Samuel James Meltzer.

Samuel James Meltzer (March 22, 1851 – November 7, 1920) was an American physiologist.

Samuel Meltzer was educated at the University of Königsberg and then studied philosophy and medicine at the University of Berlin where he gained his MD in 1882. The next year he and his teacher Hugo Kronecker were among the first to study (in 1883) esophageal manometry in humans.[1]

In the United States, where he practiced his profession in New York City, he went on to serve as consulting physician to Harlem Hospital. In 1906 he was appointed head of the department of physiology and pharmacology at the Rockefeller Institute for Medical Research. He also served as president of the Harvey Society, of the Association for the Advancement of Clinical Research in 1909, and of the Association of American Physiologists in 1915. During World War I, Meltzer was a major in the Medical Reserve Corps, and when the American Association for Thoracic Surgery was organized in 1918 he was elected president. Meltzer was occupied in research in various fields almost to the time of his death.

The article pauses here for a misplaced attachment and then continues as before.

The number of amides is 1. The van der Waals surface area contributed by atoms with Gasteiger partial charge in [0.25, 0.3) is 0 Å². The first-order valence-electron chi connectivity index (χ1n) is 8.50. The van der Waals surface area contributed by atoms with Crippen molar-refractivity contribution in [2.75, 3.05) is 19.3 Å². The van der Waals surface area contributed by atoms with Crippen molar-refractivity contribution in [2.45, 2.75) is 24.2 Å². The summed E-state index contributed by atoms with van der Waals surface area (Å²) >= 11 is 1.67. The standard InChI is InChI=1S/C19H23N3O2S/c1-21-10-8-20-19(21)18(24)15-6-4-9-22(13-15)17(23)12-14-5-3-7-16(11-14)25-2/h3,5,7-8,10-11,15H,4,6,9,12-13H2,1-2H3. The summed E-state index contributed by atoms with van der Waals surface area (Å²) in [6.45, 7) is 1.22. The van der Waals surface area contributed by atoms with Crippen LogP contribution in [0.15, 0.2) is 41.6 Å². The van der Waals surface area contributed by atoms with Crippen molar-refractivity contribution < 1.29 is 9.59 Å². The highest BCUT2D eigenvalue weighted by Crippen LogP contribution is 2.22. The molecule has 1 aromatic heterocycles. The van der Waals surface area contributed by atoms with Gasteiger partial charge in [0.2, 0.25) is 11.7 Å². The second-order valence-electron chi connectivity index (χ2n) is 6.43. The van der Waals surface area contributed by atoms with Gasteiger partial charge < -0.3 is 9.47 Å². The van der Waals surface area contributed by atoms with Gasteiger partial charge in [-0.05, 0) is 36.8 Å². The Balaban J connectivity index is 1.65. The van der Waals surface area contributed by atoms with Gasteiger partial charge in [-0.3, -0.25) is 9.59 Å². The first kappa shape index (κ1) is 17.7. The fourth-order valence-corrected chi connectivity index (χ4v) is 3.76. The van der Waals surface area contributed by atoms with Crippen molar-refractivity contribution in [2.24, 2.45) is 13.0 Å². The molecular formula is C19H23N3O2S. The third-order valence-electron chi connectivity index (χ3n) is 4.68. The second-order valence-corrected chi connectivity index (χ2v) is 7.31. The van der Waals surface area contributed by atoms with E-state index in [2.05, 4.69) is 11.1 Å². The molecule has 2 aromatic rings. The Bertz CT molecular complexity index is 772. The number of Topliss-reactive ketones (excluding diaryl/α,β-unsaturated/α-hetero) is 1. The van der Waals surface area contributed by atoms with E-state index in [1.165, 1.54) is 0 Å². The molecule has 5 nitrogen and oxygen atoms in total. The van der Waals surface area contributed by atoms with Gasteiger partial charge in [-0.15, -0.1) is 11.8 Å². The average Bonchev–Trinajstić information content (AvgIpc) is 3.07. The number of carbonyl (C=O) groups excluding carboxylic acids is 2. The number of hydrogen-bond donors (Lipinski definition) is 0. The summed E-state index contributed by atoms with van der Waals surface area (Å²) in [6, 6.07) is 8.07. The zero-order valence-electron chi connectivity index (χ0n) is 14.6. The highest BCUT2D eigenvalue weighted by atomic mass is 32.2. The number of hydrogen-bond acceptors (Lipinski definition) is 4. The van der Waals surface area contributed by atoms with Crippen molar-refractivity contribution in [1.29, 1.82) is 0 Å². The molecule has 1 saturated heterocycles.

References

  1. ^ Meltzer A. (2000). "Samuel James Meltzer, M.D. March 22, 1851 – November 7, 1920". Proceedings of the Society for Experimental Biology and Medicine. 223 (2): 114–117. doi:10.1111/j.1525-1373.2000.22316.x.  Previously published as PMID 3550812

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